When Oklahomans step up to my pharmacy counter, it’s usually because something is wrong. There is chronic disease, pain and trauma. As a pharmacist, it has been the privilege of my career to help fix what is wrong, and get patients the medication they need to heal, to thrive, to survive.
However, instead of looking into my patients’ eyes and seeing relief, all too often I see dread at the prescription’s price tag — and a deep worry they won’t be able to afford it.
There are many reasons the cost of health care in our country has risen consistently over the years. When it comes to the cost of prescription drugs, one big contributor often overlooked is Pharmacy Benefit Managers, also known as PBMs.
Most people have never heard of a PBM, but if you have filled a prescription, you have likely been impacted. PBMs are middlemen who have nothing to do with direct patient care, but greatly affect patients’ costs. They pull many of the drug pricing levers like negotiating prescription drug discounts with drugmakers, setting patient copays, setting pharmacy reimbursements, and extracting rebates from manufacturers. In fact, a recent study showed that 2020 was the first year where nonmanufacturer stakeholders — mainly PBMs — earned more on brand name medicines than the companies that invested in research & development and actually manufacture the drugs.
While PBMs and their insurer partners claim to look out for Oklahoma patients, providers, and employers, their actions tell a different story. The savings PBMs claim to manifest rarely trickle down to consumers, but rather translate into huge profits for a few companies.
The dysfunction in the system is so troublesome that the Federal Trade Commission (FTC) is currently investigating how PBMs have driven up costs and have asked Americans to share their stories. Until April 25, the FTC is collecting information on how abusive PBM practices impact patients, physicians, employers and pharmacies, and I encourage Oklahomans to share their stories.
I know the importance of speaking out. As a community pharmacist, I regularly advocate on behalf of patients, because I believe local access to quality health care is critical. During the pandemic, Oklahoma’s community pharmacies provided vital health care close to home. We pivoted our care during this trying time and provided COVID-19 immunizations, compounded hand sanitizer, and sat with very sick and contagious patients to administer monoclonal antibodies.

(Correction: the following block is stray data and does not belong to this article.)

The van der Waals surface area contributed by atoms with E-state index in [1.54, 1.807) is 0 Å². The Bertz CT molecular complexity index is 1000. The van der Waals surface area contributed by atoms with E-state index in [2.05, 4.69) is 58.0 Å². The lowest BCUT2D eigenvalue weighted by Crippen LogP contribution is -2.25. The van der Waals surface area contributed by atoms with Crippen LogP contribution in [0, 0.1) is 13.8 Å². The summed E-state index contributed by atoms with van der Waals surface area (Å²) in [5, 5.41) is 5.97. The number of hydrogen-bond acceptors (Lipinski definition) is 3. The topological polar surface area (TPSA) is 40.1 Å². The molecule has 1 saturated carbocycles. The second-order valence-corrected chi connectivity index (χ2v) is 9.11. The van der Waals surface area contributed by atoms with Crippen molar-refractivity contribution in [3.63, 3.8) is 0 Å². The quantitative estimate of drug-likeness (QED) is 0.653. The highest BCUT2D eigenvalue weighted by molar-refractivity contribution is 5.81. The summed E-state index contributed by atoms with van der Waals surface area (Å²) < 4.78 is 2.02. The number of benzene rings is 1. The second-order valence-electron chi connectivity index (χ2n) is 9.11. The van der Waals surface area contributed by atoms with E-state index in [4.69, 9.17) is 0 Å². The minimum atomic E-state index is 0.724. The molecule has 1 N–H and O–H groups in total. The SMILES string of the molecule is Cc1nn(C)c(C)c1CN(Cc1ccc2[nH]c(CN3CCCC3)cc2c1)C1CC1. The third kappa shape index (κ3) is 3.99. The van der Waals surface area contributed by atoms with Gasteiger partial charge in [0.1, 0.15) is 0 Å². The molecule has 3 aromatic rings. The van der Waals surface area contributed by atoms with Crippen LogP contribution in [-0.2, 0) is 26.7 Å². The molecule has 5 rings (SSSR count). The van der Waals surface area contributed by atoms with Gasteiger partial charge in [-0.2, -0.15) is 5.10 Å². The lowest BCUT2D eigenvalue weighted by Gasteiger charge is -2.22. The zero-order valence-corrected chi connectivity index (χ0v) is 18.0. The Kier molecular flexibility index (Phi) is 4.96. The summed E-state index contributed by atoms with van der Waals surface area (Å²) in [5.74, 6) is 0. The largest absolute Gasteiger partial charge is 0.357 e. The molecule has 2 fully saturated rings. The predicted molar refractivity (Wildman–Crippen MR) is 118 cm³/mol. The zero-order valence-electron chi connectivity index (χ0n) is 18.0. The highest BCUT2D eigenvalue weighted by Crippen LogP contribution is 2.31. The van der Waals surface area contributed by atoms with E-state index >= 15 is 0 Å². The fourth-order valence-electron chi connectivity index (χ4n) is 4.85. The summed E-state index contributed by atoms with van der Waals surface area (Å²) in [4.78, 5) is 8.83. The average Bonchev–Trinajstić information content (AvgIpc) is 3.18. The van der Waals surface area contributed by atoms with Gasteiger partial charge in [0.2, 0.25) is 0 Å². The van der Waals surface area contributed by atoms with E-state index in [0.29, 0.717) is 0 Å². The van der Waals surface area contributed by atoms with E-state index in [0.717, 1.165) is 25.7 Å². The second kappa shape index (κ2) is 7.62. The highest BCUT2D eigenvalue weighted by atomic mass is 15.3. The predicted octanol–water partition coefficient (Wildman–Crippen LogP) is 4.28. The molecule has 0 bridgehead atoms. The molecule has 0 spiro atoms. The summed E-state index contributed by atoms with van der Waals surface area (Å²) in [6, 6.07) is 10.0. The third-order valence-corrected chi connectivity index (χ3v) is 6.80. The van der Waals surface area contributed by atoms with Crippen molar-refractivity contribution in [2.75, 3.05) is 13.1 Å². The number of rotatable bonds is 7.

Local pharmacies are health care providers, but we are also small businesses that have been hit hard by this pandemic. While we are struggling to keep our doors open, the predatory pricing practices implemented by PBMs impact our patients and make it difficult to stay in business.
The good news for Oklahomans is that our Legislature has undertaken many efforts to increase access to care and reduce the hurdles so often placed in front of patients, but there is still much more to be done. PBMs have a direct, negative impact on Oklahomans who rely on prescriptions and on the pharmacies that serve them. As a pharmacist who had to close my small rural independent pharmacy, I can tell you the system is broken.
Several bills before the Legislature would help address these challenges. One would help level the pharmacy playing field and allow patients to choose where to spend their healthcare dollars, instead of PBMs dictating where they can go. Another would make sure that PBMs share the savings from rebates, putting rebates into the pockets of Oklahoma patients instead of keeping them to increase profits for Wall Street.
Community pharmacists want to continue serving you and your family for years to come. But to do so, we need changes to the way medications are priced, so middlemen are not profiting at your expense. We hope our lawmakers and Gov. Kevin Stitt agree, and I urge you to contact them and ask them to support Oklahoma patients and pharmacies over out-of-state profiteers.
About the Author: Dr. Oliver Lackey is a pharmacist and formerly owned a rural independent pharmacy in Fairview, Oklahoma. He now manages a pharmacy in Enid.